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From Jordan's Desk: Frame Game

Frame Game

When you think of your skeletal frame—and bones in general—you most likely think of them as inanimate structures that simply keep you together. Those views have changed, however.

Newer research from Columbia University Medical Center published in the scientific journal Cell shows just how dynamic bone structure is to our immune, endocrine and nervous systems. For example, researchers now believe that a bone-released hormone—osteocalcin—is one of the most significant players in maintaining healthy levels of blood sugar and inflammation. Additionally, bones play an essential role in the communication process involved in energy metabolism.

You may already recognize osteocalcin. It’s known to increase bone density by helping to channel calcium and other important minerals from the bloodstream into the bone matrix. These researchers have discovered even more about it, though. Bone cells release this hormone called osteocalcin, which controls the regulation of blood sugar and fat deposition through synergistic mechanisms that were previously undiscovered. What typically happens is that when there’s an increase in insulin secretion, there’s also a decrease in insulin sensitivity. Osteocalcin, however, increases both the secretion of and sensitivity of insulin and boosts the number of insulin-producing cells while reducing fat storage.

In short, the published research showed that an increase in osteocalcin activity prevented the development of unhealthy blood sugar and unhealthy weight in mice—even when those mice ate a diet high in unhealthy fats. Their findings were so significant that they’ve begun similar studies with humans.

Gerard Karsenty, M.D., Ph.D., and chair of the department of Genetics and Development at Columbia University Medical Center and senior author of the paper, said, “The discovery that our bones are responsible for regulating blood sugar in ways that were not known before completely changes our understanding of the function of the skeleton and uncovers a crucial aspect of energy metabolism. These results uncover an important aspect of endocrinology that was unappreciated until now.”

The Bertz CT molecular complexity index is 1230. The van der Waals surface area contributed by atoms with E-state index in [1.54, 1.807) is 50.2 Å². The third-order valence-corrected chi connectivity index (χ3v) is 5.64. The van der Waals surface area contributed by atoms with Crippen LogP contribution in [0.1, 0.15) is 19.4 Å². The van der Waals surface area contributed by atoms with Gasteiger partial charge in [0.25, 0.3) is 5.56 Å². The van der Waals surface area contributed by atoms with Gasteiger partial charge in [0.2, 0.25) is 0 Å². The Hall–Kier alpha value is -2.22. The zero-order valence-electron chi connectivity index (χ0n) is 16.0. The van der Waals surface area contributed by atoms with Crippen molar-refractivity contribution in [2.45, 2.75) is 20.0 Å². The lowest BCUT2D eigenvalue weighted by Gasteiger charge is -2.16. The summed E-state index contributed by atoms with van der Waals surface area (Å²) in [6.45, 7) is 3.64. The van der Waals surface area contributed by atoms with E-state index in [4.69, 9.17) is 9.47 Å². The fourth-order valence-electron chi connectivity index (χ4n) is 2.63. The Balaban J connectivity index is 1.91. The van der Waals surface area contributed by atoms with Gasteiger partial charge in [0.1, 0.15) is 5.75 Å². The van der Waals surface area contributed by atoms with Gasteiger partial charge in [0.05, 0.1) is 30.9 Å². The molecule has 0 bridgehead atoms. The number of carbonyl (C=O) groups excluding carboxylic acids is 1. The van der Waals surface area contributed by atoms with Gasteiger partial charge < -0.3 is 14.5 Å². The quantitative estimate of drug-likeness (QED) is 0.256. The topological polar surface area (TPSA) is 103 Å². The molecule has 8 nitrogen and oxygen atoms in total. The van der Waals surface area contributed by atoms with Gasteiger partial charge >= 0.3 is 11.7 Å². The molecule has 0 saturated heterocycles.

In the past, osteocalcin was believed to be a structural protein made only by bone-forming cells called osteoblasts. Now that researchers know that osteocalcin is a hormone, they’re mesmerized by what it does. Osteocalcin directs the pancreas’ beta cells, which produce the body’s supply of insulin, to produce more insulin.

At the same time, osteocalcin directs fats cells to release a hormone named adiponectin, which improves insulin sensitivity. That’s not all, though. Osteocalcin also enhances the production of insulin-producing beta cells, which is considered one of the best, but currently unattainable, strategies to treat unhealthy blood sugar levels.

All this positive action comes from the skeleton!

On the flip side, mice lacking in osteocalcin had unhealthy blood sugar levels and fat mass; a decrease in insulin and adiponectic expression; and decreased beta-cell proliferation.

You’ll probably also be interested to know that adequate osteocalcin activity depends on regular exercise as well as adequate levels of vitamin D3 and vitamin K2—both of which most people come up short on. The good news is that you can get vitamin D3 through prudent exposure to sunshine and/or with sufficient dietary intake or supplementation. Vitamin K2 can be found in fermented soy foods such as natto and tempeh as well as grassfed beef and dairy. In fact, approximately 4 ounces of raw, grassfed cheese provides a great daily source of K2 as well as calcium.

The bottom line is that your bones do more than keep you together, so feed them right. It’s a frame game you must win.


This information is intended for educational and informational purposes only. It should not be used in place of an individual consultation or examination or replace the advice of your health care professional and should not be relied upon to determine diagnosis or course of treatment.

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